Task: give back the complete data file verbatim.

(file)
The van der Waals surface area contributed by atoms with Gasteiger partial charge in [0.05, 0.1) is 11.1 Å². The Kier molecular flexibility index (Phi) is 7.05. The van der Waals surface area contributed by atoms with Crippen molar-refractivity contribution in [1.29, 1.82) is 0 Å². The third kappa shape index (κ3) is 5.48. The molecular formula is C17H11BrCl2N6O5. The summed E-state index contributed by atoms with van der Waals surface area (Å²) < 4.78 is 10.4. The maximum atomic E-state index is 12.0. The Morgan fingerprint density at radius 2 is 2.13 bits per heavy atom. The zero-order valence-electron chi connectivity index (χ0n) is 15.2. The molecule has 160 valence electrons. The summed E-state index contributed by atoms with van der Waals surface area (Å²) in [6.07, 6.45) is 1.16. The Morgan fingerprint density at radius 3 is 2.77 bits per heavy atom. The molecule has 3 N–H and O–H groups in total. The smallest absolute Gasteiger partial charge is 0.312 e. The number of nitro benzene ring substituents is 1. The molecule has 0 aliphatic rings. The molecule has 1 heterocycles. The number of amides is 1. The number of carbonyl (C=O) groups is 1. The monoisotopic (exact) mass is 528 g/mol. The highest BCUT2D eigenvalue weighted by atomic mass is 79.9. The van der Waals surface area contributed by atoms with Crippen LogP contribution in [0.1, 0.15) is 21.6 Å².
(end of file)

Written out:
The van der Waals surface area contributed by atoms with Gasteiger partial charge in [0.05, 0.1) is 11.1 Å². The Kier molecular flexibility index (Phi) is 7.05. The van der Waals surface area contributed by atoms with Crippen molar-refractivity contribution in [1.29, 1.82) is 0 Å². The third kappa shape index (κ3) is 5.48. The molecular formula is C17H11BrCl2N6O5. The summed E-state index contributed by atoms with van der Waals surface area (Å²) < 4.78 is 10.4. The maximum atomic E-state index is 12.0. The Morgan fingerprint density at radius 2 is 2.13 bits per heavy atom. The zero-order valence-electron chi connectivity index (χ0n) is 15.2. The molecule has 160 valence electrons. The summed E-state index contributed by atoms with van der Waals surface area (Å²) in [6.07, 6.45) is 1.16. The Morgan fingerprint density at radius 3 is 2.77 bits per heavy atom. The molecule has 3 N–H and O–H groups in total. The smallest absolute Gasteiger partial charge is 0.312 e. The number of nitro benzene ring substituents is 1. The molecule has 0 aliphatic rings. The molecule has 1 heterocycles. The number of amides is 1. The number of carbonyl (C=O) groups is 1. The monoisotopic (exact) mass is 528 g/mol. The highest BCUT2D eigenvalue weighted by atomic mass is 79.9. The van der Waals surface area contributed by atoms with Crippen LogP contribution in [0.1, 0.15) is 21.6 Å².